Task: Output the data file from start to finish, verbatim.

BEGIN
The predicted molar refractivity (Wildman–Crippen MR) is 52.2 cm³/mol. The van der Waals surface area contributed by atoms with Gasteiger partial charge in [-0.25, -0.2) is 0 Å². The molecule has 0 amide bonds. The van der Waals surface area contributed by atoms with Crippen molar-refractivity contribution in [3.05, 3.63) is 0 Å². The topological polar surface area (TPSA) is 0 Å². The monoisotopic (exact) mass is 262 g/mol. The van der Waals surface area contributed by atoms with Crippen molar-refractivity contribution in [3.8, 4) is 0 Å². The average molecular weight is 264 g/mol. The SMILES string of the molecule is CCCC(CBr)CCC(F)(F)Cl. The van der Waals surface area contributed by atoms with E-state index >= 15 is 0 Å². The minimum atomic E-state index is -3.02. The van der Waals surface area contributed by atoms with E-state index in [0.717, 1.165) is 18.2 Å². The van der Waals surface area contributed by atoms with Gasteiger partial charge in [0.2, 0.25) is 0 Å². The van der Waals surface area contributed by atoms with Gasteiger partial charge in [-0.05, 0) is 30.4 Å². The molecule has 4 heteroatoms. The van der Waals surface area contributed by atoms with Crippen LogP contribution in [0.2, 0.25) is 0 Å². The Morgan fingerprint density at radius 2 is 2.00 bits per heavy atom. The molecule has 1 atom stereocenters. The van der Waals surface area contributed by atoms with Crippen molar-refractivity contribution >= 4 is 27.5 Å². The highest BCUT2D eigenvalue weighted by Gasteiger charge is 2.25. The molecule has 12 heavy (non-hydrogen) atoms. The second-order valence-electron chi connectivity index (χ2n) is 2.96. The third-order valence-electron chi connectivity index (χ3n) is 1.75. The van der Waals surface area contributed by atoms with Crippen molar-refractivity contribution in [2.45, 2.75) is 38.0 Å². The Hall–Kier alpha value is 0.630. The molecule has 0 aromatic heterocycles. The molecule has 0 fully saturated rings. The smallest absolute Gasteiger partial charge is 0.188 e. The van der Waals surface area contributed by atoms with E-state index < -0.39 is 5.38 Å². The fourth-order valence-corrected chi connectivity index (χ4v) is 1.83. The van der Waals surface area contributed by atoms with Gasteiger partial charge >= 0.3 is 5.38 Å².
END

The predicted molar refractivity (Wildman–Crippen MR) is 52.2 cm³/mol. The van der Waals surface area contributed by atoms with Gasteiger partial charge in [-0.25, -0.2) is 0 Å². The molecule has 0 amide bonds. The van der Waals surface area contributed by atoms with Crippen molar-refractivity contribution in [3.05, 3.63) is 0 Å². The topological polar surface area (TPSA) is 0 Å². The monoisotopic (exact) mass is 262 g/mol. The van der Waals surface area contributed by atoms with Crippen molar-refractivity contribution in [3.8, 4) is 0 Å². The average molecular weight is 264 g/mol. The SMILES string of the molecule is CCCC(CBr)CCC(F)(F)Cl. The van der Waals surface area contributed by atoms with E-state index >= 15 is 0 Å². The minimum atomic E-state index is -3.02. The van der Waals surface area contributed by atoms with E-state index in [0.717, 1.165) is 18.2 Å². The van der Waals surface area contributed by atoms with Gasteiger partial charge in [0.2, 0.25) is 0 Å². The van der Waals surface area contributed by atoms with Gasteiger partial charge in [-0.05, 0) is 30.4 Å². The molecule has 4 heteroatoms. The van der Waals surface area contributed by atoms with Crippen LogP contribution in [0.2, 0.25) is 0 Å². The Morgan fingerprint density at radius 2 is 2.00 bits per heavy atom. The molecule has 1 atom stereocenters. The van der Waals surface area contributed by atoms with Crippen molar-refractivity contribution >= 4 is 27.5 Å². The highest BCUT2D eigenvalue weighted by Gasteiger charge is 2.25. The molecule has 12 heavy (non-hydrogen) atoms. The second-order valence-electron chi connectivity index (χ2n) is 2.96. The third-order valence-electron chi connectivity index (χ3n) is 1.75. The van der Waals surface area contributed by atoms with Crippen molar-refractivity contribution in [2.45, 2.75) is 38.0 Å². The Hall–Kier alpha value is 0.630. The molecule has 0 aromatic heterocycles. The molecule has 0 fully saturated rings. The smallest absolute Gasteiger partial charge is 0.188 e. The van der Waals surface area contributed by atoms with E-state index < -0.39 is 5.38 Å². The fourth-order valence-corrected chi connectivity index (χ4v) is 1.83. The van der Waals surface area contributed by atoms with Gasteiger partial charge >= 0.3 is 5.38 Å².